Initializer

init(named:)

Returns the image object associated with the specified name.

Declaration

init?(named name: NSImage.Name)

Parameters

name

The name associated with the desired image. This can be a name you assigned to the image or the name of an image file in your app bundle.

Return Value

The NSImage object associated with the specified name or nil if no such image was found.

Discussion

This method searches for named images in several places, returning the first image it finds matching the given name. The order of the search is as follows:

  1. Search for an object whose name was set explicitly using the setName(_:) method and currently resides in the image cache.

  2. Search the app's main bundle for a file whose name matches the specified string. (For information on how the bundle is searched, see “Accessing a Bundle’s Contents” in Bundle Programming Guide.)

  3. Search the Application Kit framework for a shared image with the specified name.

When looking for files in the app bundle, it is better (but not required) to include the filename extension in the name parameter. When naming an image with the setName(_:) method, it is convention not to include filename extensions in the names you specify. That way, you can easily distinguish between images you have named explicitly and those you want to load from the app's bundle.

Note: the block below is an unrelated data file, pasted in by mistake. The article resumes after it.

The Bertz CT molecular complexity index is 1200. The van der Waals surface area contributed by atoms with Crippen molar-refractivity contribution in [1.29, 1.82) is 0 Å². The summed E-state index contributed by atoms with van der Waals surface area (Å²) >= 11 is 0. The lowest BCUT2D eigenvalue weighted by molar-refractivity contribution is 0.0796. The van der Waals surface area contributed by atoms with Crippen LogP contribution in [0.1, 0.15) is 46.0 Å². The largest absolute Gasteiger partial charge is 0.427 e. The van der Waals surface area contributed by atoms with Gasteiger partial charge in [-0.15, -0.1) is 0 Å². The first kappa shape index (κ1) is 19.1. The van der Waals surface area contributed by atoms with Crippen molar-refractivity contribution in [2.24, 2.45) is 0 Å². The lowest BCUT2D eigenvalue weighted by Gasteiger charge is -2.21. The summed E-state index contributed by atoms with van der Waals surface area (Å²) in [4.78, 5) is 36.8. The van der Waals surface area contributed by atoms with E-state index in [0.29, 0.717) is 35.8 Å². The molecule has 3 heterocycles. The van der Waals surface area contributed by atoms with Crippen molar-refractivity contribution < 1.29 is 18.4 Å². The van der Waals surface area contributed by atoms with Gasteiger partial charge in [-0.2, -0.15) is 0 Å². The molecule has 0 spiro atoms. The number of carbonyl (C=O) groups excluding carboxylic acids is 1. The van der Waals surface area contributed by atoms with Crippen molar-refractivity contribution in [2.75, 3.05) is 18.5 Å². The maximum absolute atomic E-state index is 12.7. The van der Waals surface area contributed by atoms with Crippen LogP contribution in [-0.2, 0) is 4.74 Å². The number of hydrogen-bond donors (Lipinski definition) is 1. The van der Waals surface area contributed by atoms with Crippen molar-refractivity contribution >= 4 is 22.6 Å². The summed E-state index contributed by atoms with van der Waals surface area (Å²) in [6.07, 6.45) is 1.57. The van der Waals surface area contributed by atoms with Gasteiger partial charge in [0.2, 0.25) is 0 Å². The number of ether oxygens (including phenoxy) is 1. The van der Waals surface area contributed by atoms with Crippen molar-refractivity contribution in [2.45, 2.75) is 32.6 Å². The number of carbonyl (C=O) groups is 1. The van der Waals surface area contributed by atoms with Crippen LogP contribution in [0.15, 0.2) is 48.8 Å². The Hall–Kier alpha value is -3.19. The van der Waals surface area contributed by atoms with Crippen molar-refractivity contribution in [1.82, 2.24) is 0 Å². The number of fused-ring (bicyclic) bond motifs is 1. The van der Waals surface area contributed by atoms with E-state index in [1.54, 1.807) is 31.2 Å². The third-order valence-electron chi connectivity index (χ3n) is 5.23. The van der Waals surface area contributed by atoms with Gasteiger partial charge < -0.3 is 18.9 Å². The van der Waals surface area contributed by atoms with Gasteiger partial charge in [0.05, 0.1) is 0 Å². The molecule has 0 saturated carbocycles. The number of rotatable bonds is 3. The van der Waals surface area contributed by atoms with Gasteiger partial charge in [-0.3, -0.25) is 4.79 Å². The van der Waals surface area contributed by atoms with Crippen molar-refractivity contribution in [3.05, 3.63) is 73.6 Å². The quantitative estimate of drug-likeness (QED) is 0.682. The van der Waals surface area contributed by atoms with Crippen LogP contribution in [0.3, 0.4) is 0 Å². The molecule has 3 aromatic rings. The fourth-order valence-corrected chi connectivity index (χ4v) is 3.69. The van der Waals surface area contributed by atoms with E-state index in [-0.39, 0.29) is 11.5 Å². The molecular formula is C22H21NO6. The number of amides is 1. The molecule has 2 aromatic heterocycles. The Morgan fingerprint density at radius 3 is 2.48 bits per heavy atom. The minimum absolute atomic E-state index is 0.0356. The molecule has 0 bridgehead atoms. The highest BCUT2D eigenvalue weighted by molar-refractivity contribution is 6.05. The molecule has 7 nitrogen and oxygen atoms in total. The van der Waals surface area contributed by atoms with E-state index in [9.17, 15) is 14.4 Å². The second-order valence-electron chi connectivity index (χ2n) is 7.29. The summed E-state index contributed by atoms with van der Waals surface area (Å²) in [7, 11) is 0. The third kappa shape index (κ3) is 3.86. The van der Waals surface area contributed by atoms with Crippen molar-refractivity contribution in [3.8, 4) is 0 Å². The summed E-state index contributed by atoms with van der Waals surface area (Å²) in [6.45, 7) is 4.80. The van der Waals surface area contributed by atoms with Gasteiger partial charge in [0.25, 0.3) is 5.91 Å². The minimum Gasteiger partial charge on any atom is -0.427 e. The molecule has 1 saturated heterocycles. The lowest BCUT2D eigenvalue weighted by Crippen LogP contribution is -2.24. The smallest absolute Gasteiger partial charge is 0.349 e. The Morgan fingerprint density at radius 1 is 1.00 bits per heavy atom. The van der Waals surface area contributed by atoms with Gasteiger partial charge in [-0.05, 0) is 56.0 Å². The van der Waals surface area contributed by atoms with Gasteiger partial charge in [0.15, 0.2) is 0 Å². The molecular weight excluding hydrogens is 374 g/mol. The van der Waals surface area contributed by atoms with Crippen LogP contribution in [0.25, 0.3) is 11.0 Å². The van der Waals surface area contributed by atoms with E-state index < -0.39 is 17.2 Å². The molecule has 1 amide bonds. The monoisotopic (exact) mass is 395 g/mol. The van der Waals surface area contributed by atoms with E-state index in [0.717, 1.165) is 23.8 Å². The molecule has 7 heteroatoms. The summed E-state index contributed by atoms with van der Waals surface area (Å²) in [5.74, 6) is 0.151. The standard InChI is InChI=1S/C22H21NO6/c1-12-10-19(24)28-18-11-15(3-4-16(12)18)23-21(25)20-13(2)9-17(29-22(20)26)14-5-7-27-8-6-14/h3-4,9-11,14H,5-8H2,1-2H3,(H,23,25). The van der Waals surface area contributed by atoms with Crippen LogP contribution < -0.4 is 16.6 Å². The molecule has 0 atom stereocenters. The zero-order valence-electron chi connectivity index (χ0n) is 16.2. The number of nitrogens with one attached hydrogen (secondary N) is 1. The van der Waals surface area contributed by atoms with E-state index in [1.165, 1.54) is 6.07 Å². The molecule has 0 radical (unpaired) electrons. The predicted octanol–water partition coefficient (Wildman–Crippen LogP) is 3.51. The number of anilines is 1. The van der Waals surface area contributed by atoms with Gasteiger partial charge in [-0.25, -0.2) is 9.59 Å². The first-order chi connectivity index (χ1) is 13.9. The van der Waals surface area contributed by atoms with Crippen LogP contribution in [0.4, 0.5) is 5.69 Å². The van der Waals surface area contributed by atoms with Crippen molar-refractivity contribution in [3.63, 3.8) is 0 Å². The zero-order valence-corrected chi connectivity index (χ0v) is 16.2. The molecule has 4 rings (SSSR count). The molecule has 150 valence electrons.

One particularly useful image you can retrieve is your app's icon. This image is set by Cocoa automatically and accessible using the applicationIconName constant. Icons for other apps can be obtained through the use of methods declared in the NSWorkspace class. You can also retrieve many of the standard system images using Cocoa defined constants; for more information, see the Image Template Constants, Sharing Permissions Named Images, System Entity Images, Toolbar Named Images, and View Type Template Images sections for applicable constants.

If an app is linked on macOS 10.5 or later, images requested using this method and whose name ends in the word “Template” are automatically marked as template images.

The NSImage class may cache a reference to the returned image object for performance in some cases. However, the class holds onto cached objects only while the object exists. If all strong references to the image are subsequently removed, the object may be quietly removed from the cache. Thus, if you plan to hold onto a returned image object, you must maintain a strong reference to it like you would any Cocoa object. You can clear an image object from the cache explicitly by calling the object’s setName(_:) method and specifying nil for the image name.

See Also

Creating Images by Name

func setName(NSImage.Name?) -> Bool

Registers the receiver under the specified name.

func name() -> NSImage.Name?

Returns the name associated with the image, if any.

typealias NSImage.Name

Named images, defined by the system or you, for use in your app.